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   Working for the USPTO
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   Author  Topic: Working for the USPTO  (Read 352047 times)
daven
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Posts: 75
Re: Working for the USPTO
« Reply #290 on: Apr 23rd, 2006, 9:00pm »
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What is the "hoteling program"?  Does it mean new hires are working at desks sitting out in the hallways?  J/KSmiley
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guest
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Re: Working for the USPTO
« Reply #291 on: Apr 24th, 2006, 6:45am »
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I recently read a report at the PTO website that said 1000 new examiners were to be hired in FY 07.  Does anyone know if this number is accurate?  I recently called a SPE to inquire about positions and she told me that I would probably be considered for next (fiscal?) year being that I'll be getting my master's in August and a new class of exmainers is expected to start in September.
 
Is there any great need for examiners with a nano background (e.g. ms in molecular science and nanotechnology)?  If so, what examining groups would be best to apply to (i.e. which group handles the most nano-related apps)?
 
thx
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new pto hire
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Re: Working for the USPTO
« Reply #292 on: Apr 24th, 2006, 8:09am »
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Thanks Isaac and RogerDA for the responces and the heads up about POPA's potential for pessimism.  It makes me feel alot better!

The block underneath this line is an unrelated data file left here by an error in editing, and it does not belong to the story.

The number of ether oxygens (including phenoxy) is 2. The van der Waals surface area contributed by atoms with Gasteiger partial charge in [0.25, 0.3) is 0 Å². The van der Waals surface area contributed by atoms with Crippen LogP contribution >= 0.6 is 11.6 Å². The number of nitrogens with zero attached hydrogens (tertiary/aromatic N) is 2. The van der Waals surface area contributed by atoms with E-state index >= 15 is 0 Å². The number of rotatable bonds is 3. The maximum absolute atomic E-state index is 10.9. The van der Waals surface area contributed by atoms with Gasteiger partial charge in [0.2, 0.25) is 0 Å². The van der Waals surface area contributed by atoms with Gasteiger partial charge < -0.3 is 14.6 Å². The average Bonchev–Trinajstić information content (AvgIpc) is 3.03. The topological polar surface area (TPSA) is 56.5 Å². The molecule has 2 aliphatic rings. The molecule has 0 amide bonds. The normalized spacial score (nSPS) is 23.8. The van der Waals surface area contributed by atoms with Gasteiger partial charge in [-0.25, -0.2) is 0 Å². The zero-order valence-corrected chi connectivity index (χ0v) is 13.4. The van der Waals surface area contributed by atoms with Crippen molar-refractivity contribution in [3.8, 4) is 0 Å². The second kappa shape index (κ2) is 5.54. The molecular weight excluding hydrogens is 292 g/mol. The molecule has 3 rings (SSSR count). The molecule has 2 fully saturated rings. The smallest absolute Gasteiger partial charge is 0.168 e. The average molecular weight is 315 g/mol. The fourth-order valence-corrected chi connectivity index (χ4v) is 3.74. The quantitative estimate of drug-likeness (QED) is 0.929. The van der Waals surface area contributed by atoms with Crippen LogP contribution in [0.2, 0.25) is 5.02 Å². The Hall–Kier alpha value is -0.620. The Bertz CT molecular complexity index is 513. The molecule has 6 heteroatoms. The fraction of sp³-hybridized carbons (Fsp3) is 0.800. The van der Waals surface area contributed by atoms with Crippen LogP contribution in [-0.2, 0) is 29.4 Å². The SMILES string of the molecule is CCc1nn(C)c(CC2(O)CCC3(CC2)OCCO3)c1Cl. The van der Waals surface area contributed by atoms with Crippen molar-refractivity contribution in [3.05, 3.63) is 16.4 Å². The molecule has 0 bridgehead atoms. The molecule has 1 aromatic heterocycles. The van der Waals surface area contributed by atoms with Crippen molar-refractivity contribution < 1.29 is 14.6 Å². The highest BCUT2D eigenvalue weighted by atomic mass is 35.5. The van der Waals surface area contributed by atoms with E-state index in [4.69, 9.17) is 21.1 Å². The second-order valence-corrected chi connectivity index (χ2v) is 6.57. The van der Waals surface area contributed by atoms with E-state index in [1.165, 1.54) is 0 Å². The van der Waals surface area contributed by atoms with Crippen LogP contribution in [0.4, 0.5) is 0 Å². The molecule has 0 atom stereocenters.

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mike philips
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Re: Working for the USPTO
« Reply #293 on: Apr 27th, 2006, 11:47am »
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I recently received an offer from HR. They gave me a week to decide but I would start in June. If I say yes, but another offer comes before me that I would like to take, would I get in trouble for declining after verbally committing to them?  
 
I wish they gave me more time to think about taking the job  Sad
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daven
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Posts: 75
Re: Working for the USPTO
« Reply #294 on: Apr 27th, 2006, 4:42pm »
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I hate to ramble on but here it goes.Smiley
 
I really like the idea of applying to work at the patent office.  I enjoy engineering but reviewing patents sounds like much more of a challenge than my current job.  It's to the point where I enjoy writing work instructions as much or more than crunching numbers for drawings.
 
The problem is I would go from owning a home to renting an apartment in northern VA/DC, AND paying anywhere from $300-500 MORE per month for rent than my current mortgage.  I found info that says I would need to earn 37% more in northern VA to maintain my current standard of living.
 
I called the patent office HR and was told they would match my current salary.  What I don't know is if they'll really promote me to the next GS level after six months, assuming I'm making the quota.  The info I read said something like, "examiners may receive a one time promotion after six months."
 
On top of that I'll make about $30k in overtime this year at my current job.  With that in mind, I believe you can understand why I'm still hesitant to apply to the USPTO.  Money isn't everything but the numbers aren't pretty.
 
Can someone really go up there and bust their butt to get promoted in a timely fashion?  It seems with all the hiring going on they could lose track of who you are, let alone remember to promote you within six months.
 
thanks in advance
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